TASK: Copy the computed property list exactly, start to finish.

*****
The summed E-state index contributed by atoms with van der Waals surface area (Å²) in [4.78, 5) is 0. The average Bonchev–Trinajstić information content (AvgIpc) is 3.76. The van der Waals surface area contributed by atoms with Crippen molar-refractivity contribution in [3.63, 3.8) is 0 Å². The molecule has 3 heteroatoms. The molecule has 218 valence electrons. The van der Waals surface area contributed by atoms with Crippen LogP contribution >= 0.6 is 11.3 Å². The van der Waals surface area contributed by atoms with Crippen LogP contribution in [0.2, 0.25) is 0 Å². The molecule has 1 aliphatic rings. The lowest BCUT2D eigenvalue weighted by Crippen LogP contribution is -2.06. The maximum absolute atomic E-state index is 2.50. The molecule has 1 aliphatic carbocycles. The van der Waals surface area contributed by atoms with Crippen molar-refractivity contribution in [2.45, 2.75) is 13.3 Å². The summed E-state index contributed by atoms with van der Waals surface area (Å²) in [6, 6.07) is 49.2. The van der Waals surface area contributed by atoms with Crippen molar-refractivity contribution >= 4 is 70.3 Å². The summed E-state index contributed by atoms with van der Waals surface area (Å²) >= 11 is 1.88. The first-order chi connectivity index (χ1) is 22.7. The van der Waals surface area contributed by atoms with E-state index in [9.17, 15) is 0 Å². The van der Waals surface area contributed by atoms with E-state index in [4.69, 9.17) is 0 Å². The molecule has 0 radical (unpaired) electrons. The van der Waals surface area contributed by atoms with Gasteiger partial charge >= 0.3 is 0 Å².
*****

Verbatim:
The summed E-state index contributed by atoms with van der Waals surface area (Å²) in [4.78, 5) is 0. The average Bonchev–Trinajstić information content (AvgIpc) is 3.76. The van der Waals surface area contributed by atoms with Crippen molar-refractivity contribution in [3.63, 3.8) is 0 Å². The molecule has 3 heteroatoms. The molecule has 218 valence electrons. The van der Waals surface area contributed by atoms with Crippen LogP contribution >= 0.6 is 11.3 Å². The van der Waals surface area contributed by atoms with Crippen LogP contribution in [0.2, 0.25) is 0 Å². The molecule has 1 aliphatic rings. The lowest BCUT2D eigenvalue weighted by Crippen LogP contribution is -2.06. The maximum absolute atomic E-state index is 2.50. The molecule has 1 aliphatic carbocycles. The van der Waals surface area contributed by atoms with Crippen molar-refractivity contribution in [2.45, 2.75) is 13.3 Å². The summed E-state index contributed by atoms with van der Waals surface area (Å²) in [6, 6.07) is 49.2. The van der Waals surface area contributed by atoms with Crippen molar-refractivity contribution >= 4 is 70.3 Å². The summed E-state index contributed by atoms with van der Waals surface area (Å²) >= 11 is 1.88. The first-order chi connectivity index (χ1) is 22.7. The van der Waals surface area contributed by atoms with E-state index in [9.17, 15) is 0 Å². The van der Waals surface area contributed by atoms with E-state index in [4.69, 9.17) is 0 Å². The molecule has 0 radical (unpaired) electrons. The van der Waals surface area contributed by atoms with Gasteiger partial charge >= 0.3 is 0 Å².